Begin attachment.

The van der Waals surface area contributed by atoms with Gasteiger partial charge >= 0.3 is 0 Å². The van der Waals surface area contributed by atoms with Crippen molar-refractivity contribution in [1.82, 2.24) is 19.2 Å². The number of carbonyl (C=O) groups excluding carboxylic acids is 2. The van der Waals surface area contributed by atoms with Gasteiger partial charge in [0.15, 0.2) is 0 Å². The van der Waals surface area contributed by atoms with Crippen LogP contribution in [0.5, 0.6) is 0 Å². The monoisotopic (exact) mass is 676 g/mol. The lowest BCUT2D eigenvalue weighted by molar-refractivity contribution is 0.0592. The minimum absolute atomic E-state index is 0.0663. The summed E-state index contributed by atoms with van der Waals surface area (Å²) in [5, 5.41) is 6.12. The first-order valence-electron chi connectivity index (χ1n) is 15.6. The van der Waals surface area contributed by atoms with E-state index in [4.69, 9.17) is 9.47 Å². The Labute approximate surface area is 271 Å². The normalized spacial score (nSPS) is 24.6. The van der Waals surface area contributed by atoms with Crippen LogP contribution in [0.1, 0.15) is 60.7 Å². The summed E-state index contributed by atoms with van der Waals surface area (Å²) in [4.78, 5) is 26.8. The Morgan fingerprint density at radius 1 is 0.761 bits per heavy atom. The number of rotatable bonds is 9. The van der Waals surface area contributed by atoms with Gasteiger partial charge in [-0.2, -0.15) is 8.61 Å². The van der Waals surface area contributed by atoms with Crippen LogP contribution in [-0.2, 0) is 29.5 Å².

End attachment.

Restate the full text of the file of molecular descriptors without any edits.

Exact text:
The van der Waals surface area contributed by atoms with Gasteiger partial charge >= 0.3 is 0 Å². The van der Waals surface area contributed by atoms with Crippen molar-refractivity contribution in [1.82, 2.24) is 19.2 Å². The number of carbonyl (C=O) groups excluding carboxylic acids is 2. The van der Waals surface area contributed by atoms with Gasteiger partial charge in [0.15, 0.2) is 0 Å². The van der Waals surface area contributed by atoms with Crippen LogP contribution in [0.5, 0.6) is 0 Å². The monoisotopic (exact) mass is 676 g/mol. The lowest BCUT2D eigenvalue weighted by molar-refractivity contribution is 0.0592. The minimum absolute atomic E-state index is 0.0663. The summed E-state index contributed by atoms with van der Waals surface area (Å²) in [5, 5.41) is 6.12. The first-order valence-electron chi connectivity index (χ1n) is 15.6. The van der Waals surface area contributed by atoms with E-state index in [4.69, 9.17) is 9.47 Å². The Labute approximate surface area is 271 Å². The normalized spacial score (nSPS) is 24.6. The van der Waals surface area contributed by atoms with Crippen LogP contribution in [0.1, 0.15) is 60.7 Å². The summed E-state index contributed by atoms with van der Waals surface area (Å²) in [4.78, 5) is 26.8. The Morgan fingerprint density at radius 1 is 0.761 bits per heavy atom. The number of rotatable bonds is 9. The van der Waals surface area contributed by atoms with Gasteiger partial charge in [-0.2, -0.15) is 8.61 Å². The van der Waals surface area contributed by atoms with Crippen LogP contribution in [-0.2, 0) is 29.5 Å².